This story is part of a weeklong series from Illinois public radio stations focusing on the potential impact of marijuana legalization.

Tanya Koonce from Peoria Public Radio talks with Dr. Gregg Stoner, the chief medical officer of Heartland Health Services. Stoner manages the federally funded health care agency that includes nearly 30 doctors and physicians assistants. Last year the agency served more than 23,000 people and had more than 75,000 office visits.

Stoner said the agency does not prescribe medical marijuana in part because it would have been inundated with requests. Rather, he says, the health care providers of the agency refer patients with qualifying conditions to other doctors for medical marijuana cards.

“Even if Illinois legalizes recreational marijuana and even though it’s legalized medical marijuana, we would be violating federal law by certifying it. So that’s another major reason that we don’t prescribe it," Stoner said.Listen to the story.

Reporter: What concerns do you generally have about patients who haven’t used cannabis before, but are considering it and now may be able to get it and won’t need a referral for the prescription drug card?

Stoner: People that have not tried marijuana and yet they have a condition they feel might benefit from the use of marijuana will try it, if it’s truly legal in the state for recreational use and they will either benefit from it or they won’t. And we hear different responses from people because people use it pretty widely in our population and some people say it helps and some people say it doesn’t help whatever they have. And so I think they will individually experiment and find out if it helps them at all.

Reporter: Is the use of marijuana—medically prescribed or otherwise—a conversation now that doctors are having with their patients, just as doctors have conversations about alcohol use?

Dr. Gregg Stoner is chief medical officer at Heartland Health Services.
Credit OSF Healthcare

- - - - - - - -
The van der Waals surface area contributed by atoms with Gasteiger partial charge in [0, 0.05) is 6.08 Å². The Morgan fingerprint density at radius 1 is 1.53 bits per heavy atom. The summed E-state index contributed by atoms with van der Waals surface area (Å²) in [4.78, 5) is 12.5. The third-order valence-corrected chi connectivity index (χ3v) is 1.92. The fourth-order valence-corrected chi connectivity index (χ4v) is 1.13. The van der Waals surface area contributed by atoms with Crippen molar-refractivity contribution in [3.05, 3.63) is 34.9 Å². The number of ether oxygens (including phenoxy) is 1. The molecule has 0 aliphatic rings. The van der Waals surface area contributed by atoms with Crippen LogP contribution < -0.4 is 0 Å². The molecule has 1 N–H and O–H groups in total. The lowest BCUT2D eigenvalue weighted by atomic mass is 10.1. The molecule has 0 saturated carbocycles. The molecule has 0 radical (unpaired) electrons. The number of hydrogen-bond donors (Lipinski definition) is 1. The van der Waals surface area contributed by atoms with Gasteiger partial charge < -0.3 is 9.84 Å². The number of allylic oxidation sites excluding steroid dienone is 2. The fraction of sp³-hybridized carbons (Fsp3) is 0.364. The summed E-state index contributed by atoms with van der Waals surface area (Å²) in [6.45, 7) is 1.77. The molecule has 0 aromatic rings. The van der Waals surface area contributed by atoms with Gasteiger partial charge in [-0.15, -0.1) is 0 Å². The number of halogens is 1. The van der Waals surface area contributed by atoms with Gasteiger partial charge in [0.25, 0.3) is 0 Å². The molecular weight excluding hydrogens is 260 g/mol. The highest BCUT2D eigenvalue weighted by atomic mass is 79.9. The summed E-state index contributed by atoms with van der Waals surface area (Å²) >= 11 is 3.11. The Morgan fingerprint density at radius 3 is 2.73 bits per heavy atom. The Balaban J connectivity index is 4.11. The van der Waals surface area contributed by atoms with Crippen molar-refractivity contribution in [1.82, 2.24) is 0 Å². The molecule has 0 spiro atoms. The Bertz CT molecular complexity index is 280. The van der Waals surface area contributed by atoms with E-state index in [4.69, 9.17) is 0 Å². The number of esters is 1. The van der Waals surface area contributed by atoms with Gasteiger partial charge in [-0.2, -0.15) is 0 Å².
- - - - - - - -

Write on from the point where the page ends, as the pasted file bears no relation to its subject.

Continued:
Dr. Gregg Stoner is chief medical officer at Heartland Health Services.

Stoner: Any given patient that we have that’s on a controlled substance we do a urine toxicology on them, at least yearly, and we often see marijuana in their urine toxicology. I don’t know the number, but it’s probably well over 50% of our patients. Given that, there’s actually a variance in our different providers in how they approach this. There are some who truly believe that this is a gateway drug and they don’t want to encourage its use under any circumstances, and they’ll discontinue other controlled substances if the urine toxicology is positive for marijuana. And some of our other providers actually accept the fact that people are going to use marijuana although illegally and still continue to manage whatever problem that is requiring their ongoing controlled substance use.

Reporter: What other concerns might you have relative to the potential legalization of recreational marijuana?

Stoner: There are a couple of major concerns. One is, the effect on people’s behavior. It seems to be an anti-motivating drug. In countries that have legalized marijuana they see fewer people completing their college education. They see a higher rate of people going on Medicaid. They see, just kind of a decline in people’s ambition to succeed.

The other concern is the effect on reaction time and driving ability. Auto accidents go up in areas where marijuana is legalized. I don’t know how the state is going to test for that. Because blood alcohol levels change quickly but marijuana stays in the body for a long time as far as being detected. So someone who smokes marijuana three or four weeks ago, it will still be positive in their urine. So I don’t know how it will affect our traffic laws and in convicting people of driving under the influence of marijuana, but that will certainly happen.

Then the other thing is kind of the gateway effect. Is marijuana a gateway drug? Studies show that it indeed is. Teenagers who use marijuana are much more likely to use cocaine and can progress on to other drugs.  Many people don’t, but it can happen, especially when it is used in the teenage years.

Copyright 2019 WCBU

Tanya Koonce is the News Director at Peoria Public Radio. She has a Bachelor of Arts Degree in Journalism from Eastern Illinois University, and a M.A. in Public Affairs Reporting from the University of Illinois Springfield. Tanya started her news career in TV, managed two political campaigns after college, worked in state government and did some state association work before going back to school. Post master’s degree, she’s worked in commercial radio and operated her own freelance agency before taking a reporter position at WCBU in 2001, and becoming news director in 2008. She’s currently serving as the Treasurer of the Illinois News Broadcaster’s Association, lives in Peoria and loves discovering interesting people, places and things.